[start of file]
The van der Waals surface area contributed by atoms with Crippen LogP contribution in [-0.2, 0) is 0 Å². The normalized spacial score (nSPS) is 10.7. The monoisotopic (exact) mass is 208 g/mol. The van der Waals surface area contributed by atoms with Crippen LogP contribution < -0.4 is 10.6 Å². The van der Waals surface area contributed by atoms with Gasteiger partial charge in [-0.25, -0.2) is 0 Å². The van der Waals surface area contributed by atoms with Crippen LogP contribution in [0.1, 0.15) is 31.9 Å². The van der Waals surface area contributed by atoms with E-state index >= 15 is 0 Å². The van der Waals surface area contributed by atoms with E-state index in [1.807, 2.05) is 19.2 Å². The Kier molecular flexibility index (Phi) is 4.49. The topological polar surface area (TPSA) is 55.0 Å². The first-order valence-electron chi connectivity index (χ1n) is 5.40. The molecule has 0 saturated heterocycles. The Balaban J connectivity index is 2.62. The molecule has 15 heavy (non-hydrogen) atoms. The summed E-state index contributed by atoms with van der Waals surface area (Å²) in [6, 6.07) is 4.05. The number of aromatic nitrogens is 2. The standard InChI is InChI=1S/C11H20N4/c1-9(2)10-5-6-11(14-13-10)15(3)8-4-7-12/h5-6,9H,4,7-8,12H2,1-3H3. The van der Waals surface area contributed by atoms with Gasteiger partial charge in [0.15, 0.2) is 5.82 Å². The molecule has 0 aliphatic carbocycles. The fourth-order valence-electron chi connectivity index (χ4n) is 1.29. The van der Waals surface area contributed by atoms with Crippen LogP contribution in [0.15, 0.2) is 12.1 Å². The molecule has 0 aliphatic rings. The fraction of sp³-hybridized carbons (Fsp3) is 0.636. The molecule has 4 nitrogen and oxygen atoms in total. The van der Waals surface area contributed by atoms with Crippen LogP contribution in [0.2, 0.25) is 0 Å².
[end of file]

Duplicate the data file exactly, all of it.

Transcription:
The van der Waals surface area contributed by atoms with Crippen LogP contribution in [-0.2, 0) is 0 Å². The normalized spacial score (nSPS) is 10.7. The monoisotopic (exact) mass is 208 g/mol. The van der Waals surface area contributed by atoms with Crippen LogP contribution < -0.4 is 10.6 Å². The van der Waals surface area contributed by atoms with Gasteiger partial charge in [-0.25, -0.2) is 0 Å². The van der Waals surface area contributed by atoms with Crippen LogP contribution in [0.1, 0.15) is 31.9 Å². The van der Waals surface area contributed by atoms with E-state index >= 15 is 0 Å². The van der Waals surface area contributed by atoms with E-state index in [1.807, 2.05) is 19.2 Å². The Kier molecular flexibility index (Phi) is 4.49. The topological polar surface area (TPSA) is 55.0 Å². The first-order valence-electron chi connectivity index (χ1n) is 5.40. The molecule has 0 saturated heterocycles. The Balaban J connectivity index is 2.62. The molecule has 15 heavy (non-hydrogen) atoms. The summed E-state index contributed by atoms with van der Waals surface area (Å²) in [6, 6.07) is 4.05. The number of aromatic nitrogens is 2. The standard InChI is InChI=1S/C11H20N4/c1-9(2)10-5-6-11(14-13-10)15(3)8-4-7-12/h5-6,9H,4,7-8,12H2,1-3H3. The van der Waals surface area contributed by atoms with Gasteiger partial charge in [0.15, 0.2) is 5.82 Å². The molecule has 0 aliphatic carbocycles. The fourth-order valence-electron chi connectivity index (χ4n) is 1.29. The van der Waals surface area contributed by atoms with Crippen LogP contribution in [0.15, 0.2) is 12.1 Å². The molecule has 0 aliphatic rings. The fraction of sp³-hybridized carbons (Fsp3) is 0.636. The molecule has 4 nitrogen and oxygen atoms in total. The van der Waals surface area contributed by atoms with Crippen LogP contribution in [0.2, 0.25) is 0 Å².